A type of ultraviolet light called ultraviolet light C or UVC is helping hospitals cut transmission of super bugs like MRSA that linger in patient rooms and cause new infections, according to a study by Duke Health researchers. As a result, several UVC machines are now in use at Duke University Hospital, Duke Regional Hospital and Duke Raleigh Hospital.
Tough Bugs to Treat
The large study, published in The Lancet, finds machines that emit the UV light can cut transmission of four major super bugs by a cumulative 30 percent. The finding is specific to patients who stay overnight in a room where someone with a known positive culture or infection of a drug-resistant organism had previously been treated.
“Some of these germs can live in the environment so long that even after a patient with the organism has left the room and it has been cleaned, the next patient in the room could potentially be exposed,” said Dr. Deverick J. Anderson, MD, an infectious disease specialist at Duke and lead investigator of the study. “Infections from one of these bugs are tough to treat and can be truly debilitating for a patient.”
The researchers focused on what Anderson called “the top four bad bugs we’ll see in hospitals” -- Methicillin-resistant Staphylococcus aureus (MRSA), vancomycin-resistant enterococci (VRE), C. difficile and Acinetobacter. “When patients get infections from these organisms they have prolonged hospital stays, often require intensive care and have basically a major interruption in their lives.”
Enhanced Disinfection Reduces Risk of Germs Spreading
During the study, a portable machine called the Tru-D SmartUVC was used to disinfect rooms where patients with the target bacteria had been staying. The machine emits UVC light into the empty room for about 30 minutes. The light bounces and reflects into hard-to-reach areas such as open drawers, and between cabinets and fixtures. The light waves kill bacteria by disrupting their DNA.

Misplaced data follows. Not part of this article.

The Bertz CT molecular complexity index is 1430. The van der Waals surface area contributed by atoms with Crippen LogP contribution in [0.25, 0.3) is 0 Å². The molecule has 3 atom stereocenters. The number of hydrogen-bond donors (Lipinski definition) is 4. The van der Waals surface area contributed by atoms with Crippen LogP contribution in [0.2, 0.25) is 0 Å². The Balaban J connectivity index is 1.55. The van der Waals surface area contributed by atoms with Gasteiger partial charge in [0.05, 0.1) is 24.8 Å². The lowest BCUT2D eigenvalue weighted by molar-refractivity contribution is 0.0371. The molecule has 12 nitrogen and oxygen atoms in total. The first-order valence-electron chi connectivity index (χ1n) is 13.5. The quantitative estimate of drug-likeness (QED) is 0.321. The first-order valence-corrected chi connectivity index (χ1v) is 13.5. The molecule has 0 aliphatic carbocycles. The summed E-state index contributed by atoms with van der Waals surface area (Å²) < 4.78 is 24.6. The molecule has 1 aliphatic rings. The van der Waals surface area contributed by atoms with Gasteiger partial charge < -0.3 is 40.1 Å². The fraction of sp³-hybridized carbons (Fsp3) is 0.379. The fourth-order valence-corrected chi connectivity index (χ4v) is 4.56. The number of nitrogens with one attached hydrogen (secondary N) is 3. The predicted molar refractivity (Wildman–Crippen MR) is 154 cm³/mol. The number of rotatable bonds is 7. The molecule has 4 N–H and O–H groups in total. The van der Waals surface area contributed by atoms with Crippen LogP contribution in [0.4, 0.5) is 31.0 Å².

The trial compared standard disinfection with quaternary ammonium to three other cleaning methods: using quaternary ammonium followed by UV light, using chlorine bleach instead of quaternary ammonium and no UV light, and cleaning with bleach and UV light. The most effective strategy was using quaternary ammonium followed by UV light. This combination was particularly effective against transmission of MRSA.
The researchers found that using chlorine bleach instead of quaternary ammonium cut transmissions of VRE by more than half. Adding UV light to the bleach regimen was even more effective; it cut VRE transmission by 64 percent.
“We can successfully reduce the risk of germs spreading through the environment through what we call, ‘enhanced disinfection’,” Anderson said.
Hospitals have to be strategic to enable extra disinfection time while considering varied discharge times, the demand for patient rooms and availability of the machines, Anderson said. Even with these factors -- which change daily -- hospitals involved in the study were able to disinfect 90 percent of the targeted rooms following the exact trial protocol.
Additional Strategies Reduce Infection
UVC light is just one of numerous methods hospitals can add to standard disinfection regimens to continue to cut infection rates for all pathogens, including drug-resistant organisms, Anderson said. Strategies such as stringent hand-washing, precautions for staff contact with infected patients and prudent use of antibiotics in patients also play a role, Anderson said.
The Duke researchers are planning to look at other day-to-day strategies hospitals can use to manage infections, such as non-ultraviolet lights that are safe to use near people but also can halt the proliferation of germs.
During the COVID-19 response, Duke continues to routinely use adjunctive UVC light for all isolation discharge cleaning and as an adjunctive measure to assist with “deep cleans” or workrooms, breakrooms, and common spaces.